Alex’s oldest, Kaya, is an independent little seven year-old who has a whole lot of things in life figured out for her tender age.  Her move to Minnesota has been met with mixed emotions, and I think already last winter Kaya started mapping out the ten days she wanted to spend in Milwaukee during the summer months.  Alex took down her requests and began to formulate a plan – a plan that was no doubt partially made by Kaya as a way to escape from the company of her adoring little sister. I was first surprised, and then honored, when I made Kaya’s list of people she wanted to see while here.  When a seven year-old asks to spend time with you, the only answer is yes.

With a freedom before her that only a seven year-old can appreciate, Kaya’s Milwaukee adventure began last weekend.  Day after day was lined up with play dates and visits to her former schoolmates, neighbors and babysitters.  When my day finally arrived, I took a half day off of work and went to pick Kaya up in her old neighborhood.  Her mom had speculated she might be tired by the time she got to me, but to me it seemed she was energized.  Seven year-old Jen would have probably been whiny and home sick by Day 6 of the trip; conversely, seven year-old Kaya had accumulated a pocket full of stories and was ready to make some more.  As we were mapping out our time together, I asked Kaya what time she wanted to go to her friend’s house the following day, adding that I wanted her to have enough time with her friends.  “But you are my friend, Jenwittwer, just an older friend.”  Point taken, my dear. Point taken.

True to tradition, Kaya and I first set out to find her first day of school outfit, for the fourth consecutive year. This is a girl who has already decided that when she grows up, she is moving to Paris to be a fashion designer.  (“It is The City of Love,” she explained.)  When asked if she wouldn’t miss her family if she moved so far away, she assured me she definitely would not miss her sister (though later confessed she invited sweet Indra to join her in Paris) and besides, “I can always Skype.”  So given all of this, all I really needed to do was stand back and have my credit card ready for the transaction.  Without any intervention from me whatsoever, she made a great choice for the first day of school outfit.

Later in the day, we made our way out for dinner and I treated Kaya to her first hibachi grill experience.  Her eyes lit up with wonder and joy as the hibachi chef put on a good show for her.  She later reconciled that the chefs in those restaurants are probably trained to be all crazy like that, and I told her I thought she was probably right. After dinner, we went on a quest to find some shoes to match her new outfit.  It quickly became apparent that this girl is in fact her mother’s daughter.  She loves her some shoes, and must have tried on 20 different pair.  After awhile of himming and hawing, I could see the wheels of negotiation turn in Ms. Fashion’s head.  “Jenwittwer,” she said, “I do have a nice pair of flip flops that are a little fancy that would match my new school outfit.  Maybe I should get these boots instead to wear with my jeans.  I would get a lot of use out of them.”  Her argument was so carefully crafted, I was left defenseless.  Needless to say, she went home with a pair of boots.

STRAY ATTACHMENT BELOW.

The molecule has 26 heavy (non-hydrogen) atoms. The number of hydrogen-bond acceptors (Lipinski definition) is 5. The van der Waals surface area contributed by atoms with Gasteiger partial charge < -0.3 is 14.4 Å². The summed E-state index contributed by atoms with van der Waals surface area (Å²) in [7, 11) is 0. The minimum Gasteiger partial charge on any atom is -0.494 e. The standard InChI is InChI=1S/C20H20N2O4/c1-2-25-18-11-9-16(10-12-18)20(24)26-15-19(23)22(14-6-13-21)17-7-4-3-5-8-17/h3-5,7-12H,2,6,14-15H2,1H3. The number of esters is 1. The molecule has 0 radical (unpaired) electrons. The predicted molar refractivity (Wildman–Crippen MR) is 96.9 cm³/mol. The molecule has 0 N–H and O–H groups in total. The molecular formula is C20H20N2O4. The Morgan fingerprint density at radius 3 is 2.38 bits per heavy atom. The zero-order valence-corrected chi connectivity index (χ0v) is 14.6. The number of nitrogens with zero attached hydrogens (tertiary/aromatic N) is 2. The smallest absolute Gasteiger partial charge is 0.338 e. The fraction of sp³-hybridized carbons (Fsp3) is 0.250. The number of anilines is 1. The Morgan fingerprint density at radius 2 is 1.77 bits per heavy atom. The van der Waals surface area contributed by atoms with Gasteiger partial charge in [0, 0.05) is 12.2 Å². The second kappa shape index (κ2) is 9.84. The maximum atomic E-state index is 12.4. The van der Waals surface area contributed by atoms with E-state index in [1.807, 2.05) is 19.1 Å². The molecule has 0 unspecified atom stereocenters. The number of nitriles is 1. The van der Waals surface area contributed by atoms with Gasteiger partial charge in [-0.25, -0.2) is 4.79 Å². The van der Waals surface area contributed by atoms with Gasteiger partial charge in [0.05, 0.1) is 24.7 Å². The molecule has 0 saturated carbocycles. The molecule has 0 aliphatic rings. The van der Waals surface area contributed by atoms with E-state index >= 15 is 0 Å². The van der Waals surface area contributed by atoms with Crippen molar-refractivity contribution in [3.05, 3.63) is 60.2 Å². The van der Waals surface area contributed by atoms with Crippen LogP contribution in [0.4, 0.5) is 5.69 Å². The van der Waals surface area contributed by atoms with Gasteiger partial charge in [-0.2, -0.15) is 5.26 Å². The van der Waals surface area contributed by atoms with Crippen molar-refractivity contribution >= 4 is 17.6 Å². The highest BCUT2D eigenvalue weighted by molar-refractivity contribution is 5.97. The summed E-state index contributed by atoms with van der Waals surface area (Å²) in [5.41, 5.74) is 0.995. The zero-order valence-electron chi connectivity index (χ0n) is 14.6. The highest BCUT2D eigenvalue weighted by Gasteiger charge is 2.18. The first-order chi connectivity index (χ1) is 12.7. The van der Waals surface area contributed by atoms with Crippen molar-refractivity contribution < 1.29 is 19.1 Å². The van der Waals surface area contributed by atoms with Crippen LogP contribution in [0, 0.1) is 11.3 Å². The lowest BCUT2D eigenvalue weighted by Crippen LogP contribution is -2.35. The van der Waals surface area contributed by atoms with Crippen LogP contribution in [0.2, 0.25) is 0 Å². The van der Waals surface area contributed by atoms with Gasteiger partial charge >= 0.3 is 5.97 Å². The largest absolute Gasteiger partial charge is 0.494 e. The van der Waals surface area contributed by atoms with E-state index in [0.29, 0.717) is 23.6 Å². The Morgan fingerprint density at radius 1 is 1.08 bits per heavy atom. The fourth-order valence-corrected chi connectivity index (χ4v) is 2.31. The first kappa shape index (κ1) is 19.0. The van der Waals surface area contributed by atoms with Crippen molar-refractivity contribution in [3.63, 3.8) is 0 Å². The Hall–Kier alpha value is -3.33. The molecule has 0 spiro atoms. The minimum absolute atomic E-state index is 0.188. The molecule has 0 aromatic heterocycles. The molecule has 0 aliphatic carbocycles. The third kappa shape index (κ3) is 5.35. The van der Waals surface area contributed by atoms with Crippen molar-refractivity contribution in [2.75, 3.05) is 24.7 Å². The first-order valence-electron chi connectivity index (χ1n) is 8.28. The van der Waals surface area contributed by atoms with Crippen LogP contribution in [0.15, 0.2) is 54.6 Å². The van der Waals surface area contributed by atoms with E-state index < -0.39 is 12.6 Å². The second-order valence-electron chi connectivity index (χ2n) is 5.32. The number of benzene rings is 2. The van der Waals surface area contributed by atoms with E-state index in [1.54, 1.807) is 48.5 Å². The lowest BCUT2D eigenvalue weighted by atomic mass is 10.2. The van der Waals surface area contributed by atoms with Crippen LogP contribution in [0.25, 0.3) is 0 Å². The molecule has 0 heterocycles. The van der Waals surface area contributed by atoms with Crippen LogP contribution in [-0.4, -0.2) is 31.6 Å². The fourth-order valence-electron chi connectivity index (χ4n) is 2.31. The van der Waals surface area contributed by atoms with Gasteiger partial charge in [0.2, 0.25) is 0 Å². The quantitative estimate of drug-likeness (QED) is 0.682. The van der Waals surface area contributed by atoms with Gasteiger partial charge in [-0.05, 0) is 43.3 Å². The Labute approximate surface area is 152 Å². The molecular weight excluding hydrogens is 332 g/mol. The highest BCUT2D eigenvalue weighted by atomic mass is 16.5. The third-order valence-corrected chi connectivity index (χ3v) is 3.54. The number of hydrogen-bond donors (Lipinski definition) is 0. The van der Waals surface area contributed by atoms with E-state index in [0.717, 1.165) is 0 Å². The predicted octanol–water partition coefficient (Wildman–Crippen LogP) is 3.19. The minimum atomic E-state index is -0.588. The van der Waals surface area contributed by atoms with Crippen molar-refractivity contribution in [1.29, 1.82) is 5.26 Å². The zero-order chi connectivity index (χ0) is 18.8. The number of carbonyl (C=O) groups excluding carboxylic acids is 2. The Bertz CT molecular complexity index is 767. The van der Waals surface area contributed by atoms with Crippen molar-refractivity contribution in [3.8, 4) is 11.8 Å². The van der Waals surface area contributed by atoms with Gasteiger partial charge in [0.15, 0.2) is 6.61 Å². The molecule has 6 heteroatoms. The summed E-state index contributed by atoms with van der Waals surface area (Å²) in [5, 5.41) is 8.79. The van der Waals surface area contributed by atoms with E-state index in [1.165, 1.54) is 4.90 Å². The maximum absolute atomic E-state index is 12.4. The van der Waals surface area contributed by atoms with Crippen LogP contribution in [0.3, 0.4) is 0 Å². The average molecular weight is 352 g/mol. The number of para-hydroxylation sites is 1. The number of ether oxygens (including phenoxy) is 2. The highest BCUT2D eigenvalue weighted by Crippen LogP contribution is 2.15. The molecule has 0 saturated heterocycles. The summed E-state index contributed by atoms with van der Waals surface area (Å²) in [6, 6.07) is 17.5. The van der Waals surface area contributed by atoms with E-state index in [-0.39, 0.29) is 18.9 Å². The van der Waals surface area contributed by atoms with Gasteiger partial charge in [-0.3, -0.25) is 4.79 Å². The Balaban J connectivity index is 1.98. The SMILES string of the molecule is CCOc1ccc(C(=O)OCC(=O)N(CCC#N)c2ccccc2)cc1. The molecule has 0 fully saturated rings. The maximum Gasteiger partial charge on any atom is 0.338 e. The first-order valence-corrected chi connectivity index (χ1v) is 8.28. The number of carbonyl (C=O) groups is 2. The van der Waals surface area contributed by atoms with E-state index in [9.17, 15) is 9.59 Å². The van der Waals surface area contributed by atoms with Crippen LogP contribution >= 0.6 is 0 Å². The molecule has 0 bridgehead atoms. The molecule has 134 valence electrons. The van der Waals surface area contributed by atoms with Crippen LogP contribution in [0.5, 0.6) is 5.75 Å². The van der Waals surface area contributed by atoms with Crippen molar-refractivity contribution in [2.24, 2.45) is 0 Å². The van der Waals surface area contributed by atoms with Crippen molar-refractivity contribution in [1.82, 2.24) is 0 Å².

At home, we spent lots of time snuggling with/playing with/mildly tormenting the cats and watched a movie. We had a little bowl of ice cream.  Kaya finished hers quickly and then asked, “Jenwittwer, can I have another scoop of ice cream?”  That was a no-brainer – it was an absolute yes.  By 9:00, my girl was all worn out so I tucked her into bed.  The next morning at 5:30, I heard her get up and she made her way to my bedroom door.  “Jenwittwer, can I come snuggle with you and the cats?” Again, there is only one answer to this question, and the answer is yes. After a good spell of interaction with my amazingly tolerant cats, she drifted back to sleep.  Sweet girl.

Later that morning as we were packing up her belongings, I asked Kaya what her favorite thing was of her time with me.  Was it getting your new boots, I asked?  “Yes, Jenwittwer, well that, and spending time with you.” My heart melted, right there.  Anything that girl wants from me, I’m pretty sure there is only one possible answer.  The answer will always be yes.